Titans – Scissors, Paper, Stone
Written by: Adam Warren
Art by: Tom Simmons with Adam Warren
Focuses on: Teen Titans
Self-contained/Multiple books: Self-contained
Published in: 1997
Central premise: Far-future teens taking on the role of the Teen Titans to stop an immenent “gigaclysm”
Martian Manhunter Out of Fucking Nowhere? No

I’m going to be entirely honest: I’m terrible with the Teen Titans. I don’t know a fucking thing about them, I’ve only read Terror Titans and a couple of issues of the latest series, and that was all for Static, baby. (Consequently, I’m not reading another issue of the damn thing, because two mistakes were enough, and I don’t like being the jilted lover. Fuck you, DC.) I picked up Tiny Titans for a bit but dropped it when my kid sister stopped reading it as well and I needed to slash the budget.

This is very much not the usual Titans story. (Or maybe it is? I’m willing to bet not though.) Rather than run through some massively-plotted concept and try and cram it into 50-60 pages, Warren just gets us into the thick of things pretty quickly and alternates explanation (mostly origins for our motley crew) and action, with small bursts of character building beyond the hero template each mimics.

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Cripes on Infinite Earths Part 1: Superman’s Metropolis

September 15th, 2010 Posted by guest article

(Gavok note: On the heels of Marvel announcing What If #200, it’s fitting to take on the topic of alternate reality stories. Truth be told, the idea of doing an Elseworlds list much like how I did one with What If has been a looming menace hanging over my head and for years I’ve been afraid of forcing the other shoe to drop. Thankfully, Fletcher “Syrg” Arnett was inspired enough to fight the dragon in my stead and has offered to do a series of guest articles on the subject. You might remember Syrg from his fantastic take on the comic disaster Marville last year. If you don’t, go read it anyway. He’s good people. I plan to throw my hat into his series here at least twice before he’s finished, since there are a couple Elseworlds that I feel the need to talk about. This includes one that I’ve considered to be the worst comic I’ve ever read that I’ve been putting off writing on for years. But enough about me. It’s Syrg’s show. Enjoy.)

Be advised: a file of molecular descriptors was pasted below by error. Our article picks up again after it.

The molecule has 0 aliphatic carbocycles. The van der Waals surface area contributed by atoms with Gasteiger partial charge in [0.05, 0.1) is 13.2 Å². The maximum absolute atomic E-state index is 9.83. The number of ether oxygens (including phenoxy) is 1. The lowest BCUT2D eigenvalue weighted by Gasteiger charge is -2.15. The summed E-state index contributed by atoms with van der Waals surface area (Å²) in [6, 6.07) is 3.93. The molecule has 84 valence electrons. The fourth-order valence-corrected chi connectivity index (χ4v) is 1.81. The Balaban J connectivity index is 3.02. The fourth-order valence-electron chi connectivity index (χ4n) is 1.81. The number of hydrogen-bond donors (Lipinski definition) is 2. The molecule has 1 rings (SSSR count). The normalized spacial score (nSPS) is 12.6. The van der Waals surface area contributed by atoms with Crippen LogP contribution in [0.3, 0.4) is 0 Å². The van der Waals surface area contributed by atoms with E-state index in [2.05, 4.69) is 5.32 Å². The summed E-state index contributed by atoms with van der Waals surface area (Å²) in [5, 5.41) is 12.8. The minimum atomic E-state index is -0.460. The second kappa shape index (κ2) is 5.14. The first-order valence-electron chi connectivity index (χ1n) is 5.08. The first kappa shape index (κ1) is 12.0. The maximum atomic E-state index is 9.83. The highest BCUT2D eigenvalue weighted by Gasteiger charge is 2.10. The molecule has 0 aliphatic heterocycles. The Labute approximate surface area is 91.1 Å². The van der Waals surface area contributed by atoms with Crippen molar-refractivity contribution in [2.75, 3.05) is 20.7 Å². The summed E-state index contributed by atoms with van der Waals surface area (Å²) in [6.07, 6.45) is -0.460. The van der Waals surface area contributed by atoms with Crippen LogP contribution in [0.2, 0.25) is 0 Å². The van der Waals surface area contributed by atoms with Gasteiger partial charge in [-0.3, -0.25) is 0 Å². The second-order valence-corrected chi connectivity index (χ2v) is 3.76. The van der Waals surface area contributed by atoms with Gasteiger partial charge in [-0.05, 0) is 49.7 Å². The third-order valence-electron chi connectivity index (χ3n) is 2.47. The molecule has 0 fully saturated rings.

Marvel has their What If…?s, and DC has their own brand of “But what happens if we take X and change Y?” tales, called, depending on when you ask, Elseworlds/”Tales of the Multiverse”. (Juuuuust kidding. I don’t think anyone aside from Dan DiDio has ever used that last one seriously.)

The thing is, though, Marvel’s usually (I added the qualifier for a reason, Gavok, I know about that Timequake crap) come from a formula of “take big event/origin of character, change outcome slightly, go from there”. DC runs a little looser with the format, like that one where Bruce Wayne is an amnesiac immortal and Alfred is actually Merlin. Or the time the Justice League had to mount an assault on the Planetary Organization to break their shadowy hold over the planet. Maybe you know the one where Lex Luthor, singer-turned-record executive, sold his media empire to Darkseid?

Elseworlds are almost always entertaining, intentionally or not, because before 2010 and a run of titles like Rise of Arsenal and that other trainwreck I forget the name of*, you never thought you’d be buying a DC book where Superman got turned into a gender-swapped nazi centaur. (We’ll get to that one. Later.) Point is, the fact that so many of these are out of print and forgotten is a damn shame, and so just like Gavok running through all the What If…?s in the world, I’ll hit every damn Elseworld I can get my hands on, and probably a few other eccentric DC projects that didn’t earn that banner, usually because they were written too early or too late.

There’s going to be a lot less order to this than Gavok’s project. For one thing, I don’t think there’s any way to come up with a coherent set of criteria/checklist to hit for all of these, and I’m unsure as to what the “Peter Parker Dies” of Elseworlds is. Probably “Martian Manhunter Out of Fucking Nowhere”, that dude shows up a lot in the otherwise-grounded stories (and it’s usually to inspire Superman to go use his goddamn powers, that guy takes pacifism way too seriously in these).

Also: no order, no rankings. Some of these are books I haven’t even looked through since I picked them up, and this project is good motivation to finish looking at the beaten-down copies of a couple. There’s no way I’ll be able to come up with a full scale to judge them on and pick a favorite. (Even if I did, people would bitch at me forever because technically, Kingdom Come is an Elseworld, and lord knows the kvetching if I put that below something like Speeding Bullets.) In fact, let’s just say it: I’m skipping a lot of the big ones. Kingdom Come/The Kingdom, Red Son, Destiny (since Gavok covered it a while back), Dark Knight Returns/Strikes Back. (I want to skip True Brit because it’s rather awful, but I suppose I’ll play canary in the coalmine for people who might go “John Cleese? Sold!”) I leave myself wiggle room on this as I go, but rest assured I’ll give you more than those and then some in extras by the time we’re done.